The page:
As far as hosting, I've got my own little Capistrano/Rake deployment recipe that works very smoothly, unfortunately it's pretty specific to my server setup. Again Rails rocks, but getting rails applications live and into production presents a significant task to people who don't do this kind of thing regularly (at least compared to how easy it is to create little toy Rails applications).
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Old 04-09-07, 10:48 PM   #7
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I've been learning/using Perl because there were some nice CPAN modules that I wanted to use for another project, but the frameworks and CMS's for perl aren't quite there. Catalyst is almost there, and works, but installing the scaffolding module was a major pain (and still hasn't quite installed). The scaffolding in RoR works straight out of the box, and Ruby is fairly easy to understand without having read anything about it. The OO stuff in perl is ok, but it's easy to get your brain turned inside out when stuff is part OO, part procedural.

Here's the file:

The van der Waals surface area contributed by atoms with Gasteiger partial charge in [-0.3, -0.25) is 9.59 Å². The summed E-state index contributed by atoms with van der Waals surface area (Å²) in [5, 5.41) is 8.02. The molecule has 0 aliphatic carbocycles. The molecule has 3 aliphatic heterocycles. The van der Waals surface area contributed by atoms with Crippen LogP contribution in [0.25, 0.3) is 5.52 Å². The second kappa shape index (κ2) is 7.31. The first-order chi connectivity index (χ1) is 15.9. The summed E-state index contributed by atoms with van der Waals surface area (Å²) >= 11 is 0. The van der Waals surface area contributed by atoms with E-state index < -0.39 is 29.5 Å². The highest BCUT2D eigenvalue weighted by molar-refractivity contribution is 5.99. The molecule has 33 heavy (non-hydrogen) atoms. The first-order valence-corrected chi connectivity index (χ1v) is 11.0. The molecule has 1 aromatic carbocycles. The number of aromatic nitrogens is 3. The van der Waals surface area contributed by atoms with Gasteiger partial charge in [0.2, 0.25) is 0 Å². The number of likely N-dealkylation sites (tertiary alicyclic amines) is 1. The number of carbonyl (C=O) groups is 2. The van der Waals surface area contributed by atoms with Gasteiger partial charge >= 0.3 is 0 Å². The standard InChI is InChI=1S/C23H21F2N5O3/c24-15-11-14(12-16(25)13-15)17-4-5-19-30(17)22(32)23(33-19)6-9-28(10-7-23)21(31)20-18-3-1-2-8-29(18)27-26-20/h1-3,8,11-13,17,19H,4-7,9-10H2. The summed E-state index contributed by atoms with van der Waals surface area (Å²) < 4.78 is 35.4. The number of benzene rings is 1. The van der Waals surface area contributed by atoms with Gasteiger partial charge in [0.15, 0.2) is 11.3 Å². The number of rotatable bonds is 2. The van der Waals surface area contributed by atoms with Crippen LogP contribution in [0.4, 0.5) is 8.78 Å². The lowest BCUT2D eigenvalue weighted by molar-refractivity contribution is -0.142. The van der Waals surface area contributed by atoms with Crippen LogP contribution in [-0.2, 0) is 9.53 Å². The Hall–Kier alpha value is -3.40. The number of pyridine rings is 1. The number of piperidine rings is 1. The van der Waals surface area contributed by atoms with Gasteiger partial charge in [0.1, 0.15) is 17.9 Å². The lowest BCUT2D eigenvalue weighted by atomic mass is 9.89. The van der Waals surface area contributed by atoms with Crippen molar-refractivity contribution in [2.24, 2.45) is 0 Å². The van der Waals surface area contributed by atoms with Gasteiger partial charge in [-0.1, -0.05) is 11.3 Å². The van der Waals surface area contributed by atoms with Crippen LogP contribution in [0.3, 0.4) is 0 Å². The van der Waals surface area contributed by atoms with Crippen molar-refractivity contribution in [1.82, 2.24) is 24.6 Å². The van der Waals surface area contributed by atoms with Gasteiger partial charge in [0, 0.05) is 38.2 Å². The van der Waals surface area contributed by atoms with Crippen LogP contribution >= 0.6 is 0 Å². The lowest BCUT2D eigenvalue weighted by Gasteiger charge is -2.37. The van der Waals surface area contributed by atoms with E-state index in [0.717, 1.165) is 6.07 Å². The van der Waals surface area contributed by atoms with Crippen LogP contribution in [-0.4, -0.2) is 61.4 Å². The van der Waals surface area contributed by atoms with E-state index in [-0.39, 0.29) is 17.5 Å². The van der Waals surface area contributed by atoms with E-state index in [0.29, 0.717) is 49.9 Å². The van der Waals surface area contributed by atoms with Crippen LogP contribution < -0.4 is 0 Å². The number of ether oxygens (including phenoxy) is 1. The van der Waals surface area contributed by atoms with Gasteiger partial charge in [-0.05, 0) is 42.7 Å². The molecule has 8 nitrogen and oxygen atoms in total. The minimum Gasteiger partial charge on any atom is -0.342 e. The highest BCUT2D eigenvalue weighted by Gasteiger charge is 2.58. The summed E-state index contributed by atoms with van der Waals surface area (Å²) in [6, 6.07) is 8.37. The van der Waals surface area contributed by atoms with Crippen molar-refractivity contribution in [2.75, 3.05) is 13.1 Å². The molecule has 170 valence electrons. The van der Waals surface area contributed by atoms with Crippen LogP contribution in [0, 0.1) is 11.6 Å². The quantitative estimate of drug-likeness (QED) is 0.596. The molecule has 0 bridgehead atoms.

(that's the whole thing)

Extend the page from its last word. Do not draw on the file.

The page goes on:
My hosting service (Hub.org) has at least a few people running RoR, but I'm not quite sure of their setups. It's all virtual machines rather than hosts, so you can run anything you want, in any version. They also support Pgsql. I'm planning to run on my local machine for a while, and then host it remotely once it's well behaved.
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Old 04-09-07, 11:35 PM   #8
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...but the frameworks and CMS's for perl aren't quite there.
Perl is a lot of fun, but in my opinion Perl has long since come and gone as far as web use is concerned. Perl is much more suited for what it was designed for. I use a mix of bash, Perl, and Ruby for my own local utility scripts.
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Old 04-11-07, 02:53 PM   #9
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Well, I'm actually well versed in Perl / PHP / SQL and the like (not to mention old standbys like C and C++!), and even some .NET fun. But with all things, writting zillions of views on top of a DB is annoying, and I was hoping somebody else had done that for me.

BTW, Access / Excel / etc. are kinda OK, but once you get into stage races / omniums and the like they break down pretty quickly from what I can see. Sometimes, you really do just want a relational table (and yeah, I know Access kinda does it, but really, it doesn't.)